I have finished my time with the community dietetic team and am now based in the hospital which has been great so far. I have had the opportunity to see a lot of patients face to face. In regard to COVID infection control measures we have to wear our masks everywhere we go , higher level PPE (i.e gloves and aprons) is only worn when seeing patients who are identified as “high risk” (which is indicated on their bedroom door or in their medical notes). We must always keep a 2m distance from one another although this can be difficult at times, sanitizing hands before and after seeing a patient is also an essential. I have got the opportunity to speak with quite a lot of patients in person and if you are based in a hospital for your placement you probably will too. Other than the infection control measures it doesn’t feel too different talking with the patients . I had envisaged having to wear full PPE into every patient, but this has not been the case at all. Most of the time, I would say I just have to wear a mask and maybe gloves and of course sanitize. It can be challenging at times wearing the mask all day and a good tip to remember when speaking with patients is to raise your voice a bit louder than you normally would to ensure that they can understand and hear what you are saying. Clearly my pre-placement fear of not getting to see patients face to face hasn’t become a reality, and most likely won’t for you either. Your supervising dietitian is going to try their best to get you speaking with patients face to face as much as possible so try not to worry!

Self - isolation

Unfortunately, at the beginning of my placement I had to do 2 weeks of self-isolation. Of course, this was far from ideal, I was worried that my placement would stop and that I would have to make these 2 weeks up at the end. This was not the case at all, the dietetic team were amazing and set me up to work from home almost immediately. I got an Ipad and work computer where I could access patient notes if needed. I still joined into NHS near me video calls and I rang the dietitian’s multiple times a day on Microsoft teams to ask questions etc. I got to do a lot of practice on the information gathering side of things during these 2 weeks, I wrote up patient notes on the online portal system, I did quite a lot of tutorials and case studies which were all really beneficial.

So if it happens that you have to isolate during your time on placement don’t panic! You won’t miss out on those two weeks, the dietitians are prepared for things like this to happen, they expect it to so don’t worry if you find out you have to isolate. The dietitians are there to support you and they want you to get through placement just as much as you do. I don’t feel like my time in isolation was a waste or that I missed out on valuable experiences, I learned a lot during my 2 weeks working from home. So try not to stress too much if this happens to you as well, your placement will not just suddenly stop, everyone is prepared for stuff like this to happen.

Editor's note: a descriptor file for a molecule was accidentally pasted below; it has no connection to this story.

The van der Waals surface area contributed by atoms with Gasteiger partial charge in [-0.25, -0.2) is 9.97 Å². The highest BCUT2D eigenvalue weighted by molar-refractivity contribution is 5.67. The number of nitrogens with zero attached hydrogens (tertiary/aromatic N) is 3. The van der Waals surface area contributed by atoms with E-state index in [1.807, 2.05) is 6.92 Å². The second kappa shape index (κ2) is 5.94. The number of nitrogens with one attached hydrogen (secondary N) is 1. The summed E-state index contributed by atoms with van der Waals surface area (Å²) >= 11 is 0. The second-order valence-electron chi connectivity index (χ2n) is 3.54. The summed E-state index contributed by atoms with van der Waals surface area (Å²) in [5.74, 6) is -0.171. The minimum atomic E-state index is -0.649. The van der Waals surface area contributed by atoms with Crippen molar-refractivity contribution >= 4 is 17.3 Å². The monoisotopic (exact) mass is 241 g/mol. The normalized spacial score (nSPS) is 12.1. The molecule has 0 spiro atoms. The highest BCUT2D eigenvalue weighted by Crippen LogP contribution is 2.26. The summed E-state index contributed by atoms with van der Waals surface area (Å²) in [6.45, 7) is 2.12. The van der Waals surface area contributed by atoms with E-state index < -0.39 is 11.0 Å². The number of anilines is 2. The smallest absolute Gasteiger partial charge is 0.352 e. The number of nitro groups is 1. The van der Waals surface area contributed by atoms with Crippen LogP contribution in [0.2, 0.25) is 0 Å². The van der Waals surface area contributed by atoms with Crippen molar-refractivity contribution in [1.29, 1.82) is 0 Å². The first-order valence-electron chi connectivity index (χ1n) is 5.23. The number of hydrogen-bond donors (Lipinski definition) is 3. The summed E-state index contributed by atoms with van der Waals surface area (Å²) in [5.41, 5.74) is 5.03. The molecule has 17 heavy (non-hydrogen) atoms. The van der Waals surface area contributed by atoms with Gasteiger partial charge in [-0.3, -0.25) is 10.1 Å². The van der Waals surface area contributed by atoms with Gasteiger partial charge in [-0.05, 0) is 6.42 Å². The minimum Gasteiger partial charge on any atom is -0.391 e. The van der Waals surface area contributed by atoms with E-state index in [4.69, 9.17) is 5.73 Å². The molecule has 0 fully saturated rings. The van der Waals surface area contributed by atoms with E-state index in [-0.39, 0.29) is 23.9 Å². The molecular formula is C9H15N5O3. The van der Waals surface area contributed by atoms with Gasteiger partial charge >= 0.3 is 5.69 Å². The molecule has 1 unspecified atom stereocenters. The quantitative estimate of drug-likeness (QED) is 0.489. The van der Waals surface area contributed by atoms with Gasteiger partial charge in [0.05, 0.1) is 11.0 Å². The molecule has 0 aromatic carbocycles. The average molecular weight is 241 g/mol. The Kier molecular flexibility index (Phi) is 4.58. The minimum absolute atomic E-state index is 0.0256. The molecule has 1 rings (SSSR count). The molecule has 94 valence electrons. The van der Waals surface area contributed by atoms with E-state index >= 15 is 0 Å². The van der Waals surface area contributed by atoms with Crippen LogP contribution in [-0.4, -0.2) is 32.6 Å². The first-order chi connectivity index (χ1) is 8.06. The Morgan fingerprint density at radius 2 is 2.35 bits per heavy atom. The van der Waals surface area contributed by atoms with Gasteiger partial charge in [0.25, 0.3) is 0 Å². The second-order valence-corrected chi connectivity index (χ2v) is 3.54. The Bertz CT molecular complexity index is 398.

Top Tips for your B placement

  • If you have a chance to speak with a patient take the opportunity, whether that be on the phone, video or in person. We just don’t know what’s going to happen over the next few months with COVID and so getting as much experience and gathering as many IPC tools as possible is always best.

  • The criteria for filling in an IPC has been adapted for COVID so that the dietitian can fill one in based on a telephone call, online video chat or face to face appointment. Don’t think that you can only get IPC’S from face to face consultations try to gather as many as possible from a variety of consultations.

  • The portfolio has also been adapted for COVID and so there is no need to worry about not being able to complete a task. All tasks have been changed to ensure that we can complete them even if we are working from home.

  • Your dietetic team want you to get through placement just as much as you want to get through placement . They are there to support you so make sure to voice any worries/ fears and ask for help if needed.

  • Remember that all of this is new for the dietitians as well as for us, they have had to adapt and change their methods of teaching and so this is a big learning experience for everyone.

  • Wearing PPE/ a mask all day long can be difficult in terms of feeling very warm and getting headaches etc. It is important to make sure you are staying hydrated, going for a walk outside at lunch time I found has been really beneficial as it is an opportunity to get some fresh air and not wear the mask.

  • Although it may not seem like it there are a lot of positives to take from doing placement during COVID ; As dietitians we have to be flexible and COVID is helping us to develop our flexibility skills which will most certainly stand to us in our future careers. Learning to work with technology/ remotely is going to also be useful in the future as It is likely that at some point we will be using technology to reach our patients.

To conclude

COVID is something that is out of our control so the best thing we can do is to focus on each day and just enjoy the experience of being on placement. There is no point in worrying about something that we cannot change, although this is much easier said than done! It is so much better to focus your energy on the positives rather than on the potential negatives. There are times that things will feel overwhelming and quite challenging and that’s ok. It’s important to realize that not everything is going to go exactly to plan. I hope that by sharing my experience you can now see that placement B is still very doable despite the challenges of COVID. I feel like my learning has not been hindered and that I am progressing well through placement. I hope that this has helped to put your mind a little bit at ease and acts as a reminder that you too will make it through placement. The dietetic teams are there to support you and remember to ask questions and voice any worries or concerns you may have with them.

I hope that your placement goes well, thank you for taking the time to read this post.


(Instagram @Health_aligned)